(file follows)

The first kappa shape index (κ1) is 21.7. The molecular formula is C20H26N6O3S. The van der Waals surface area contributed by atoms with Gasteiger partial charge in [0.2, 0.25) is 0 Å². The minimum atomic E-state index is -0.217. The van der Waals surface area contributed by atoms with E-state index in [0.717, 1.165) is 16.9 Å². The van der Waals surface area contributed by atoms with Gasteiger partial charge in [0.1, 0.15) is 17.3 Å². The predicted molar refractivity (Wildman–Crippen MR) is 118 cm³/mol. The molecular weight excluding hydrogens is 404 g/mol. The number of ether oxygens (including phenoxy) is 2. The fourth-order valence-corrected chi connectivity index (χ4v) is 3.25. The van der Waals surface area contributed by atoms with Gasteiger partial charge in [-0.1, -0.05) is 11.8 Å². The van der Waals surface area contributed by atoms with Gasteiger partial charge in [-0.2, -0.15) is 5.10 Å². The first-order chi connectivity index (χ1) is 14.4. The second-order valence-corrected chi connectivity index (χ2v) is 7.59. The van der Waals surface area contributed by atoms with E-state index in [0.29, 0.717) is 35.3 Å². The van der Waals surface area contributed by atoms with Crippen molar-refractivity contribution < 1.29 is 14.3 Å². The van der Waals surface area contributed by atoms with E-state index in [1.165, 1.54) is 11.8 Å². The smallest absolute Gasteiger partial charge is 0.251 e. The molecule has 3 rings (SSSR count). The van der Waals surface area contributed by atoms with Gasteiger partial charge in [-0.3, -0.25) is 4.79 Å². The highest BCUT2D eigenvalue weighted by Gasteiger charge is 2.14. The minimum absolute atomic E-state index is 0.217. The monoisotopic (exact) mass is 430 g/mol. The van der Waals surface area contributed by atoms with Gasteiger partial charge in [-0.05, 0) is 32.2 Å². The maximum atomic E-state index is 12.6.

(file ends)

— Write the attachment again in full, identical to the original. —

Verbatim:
The first kappa shape index (κ1) is 21.7. The molecular formula is C20H26N6O3S. The van der Waals surface area contributed by atoms with Gasteiger partial charge in [0.2, 0.25) is 0 Å². The minimum atomic E-state index is -0.217. The van der Waals surface area contributed by atoms with E-state index in [0.717, 1.165) is 16.9 Å². The van der Waals surface area contributed by atoms with Gasteiger partial charge in [0.1, 0.15) is 17.3 Å². The predicted molar refractivity (Wildman–Crippen MR) is 118 cm³/mol. The molecular weight excluding hydrogens is 404 g/mol. The number of ether oxygens (including phenoxy) is 2. The fourth-order valence-corrected chi connectivity index (χ4v) is 3.25. The van der Waals surface area contributed by atoms with Gasteiger partial charge in [-0.1, -0.05) is 11.8 Å². The van der Waals surface area contributed by atoms with Gasteiger partial charge in [-0.2, -0.15) is 5.10 Å². The first-order chi connectivity index (χ1) is 14.4. The second-order valence-corrected chi connectivity index (χ2v) is 7.59. The van der Waals surface area contributed by atoms with E-state index in [0.29, 0.717) is 35.3 Å². The van der Waals surface area contributed by atoms with Crippen molar-refractivity contribution < 1.29 is 14.3 Å². The van der Waals surface area contributed by atoms with E-state index in [1.165, 1.54) is 11.8 Å². The smallest absolute Gasteiger partial charge is 0.251 e. The molecule has 3 rings (SSSR count). The van der Waals surface area contributed by atoms with Gasteiger partial charge in [-0.3, -0.25) is 4.79 Å². The highest BCUT2D eigenvalue weighted by Gasteiger charge is 2.14. The minimum absolute atomic E-state index is 0.217. The monoisotopic (exact) mass is 430 g/mol. The van der Waals surface area contributed by atoms with Gasteiger partial charge in [-0.05, 0) is 32.2 Å². The maximum atomic E-state index is 12.6.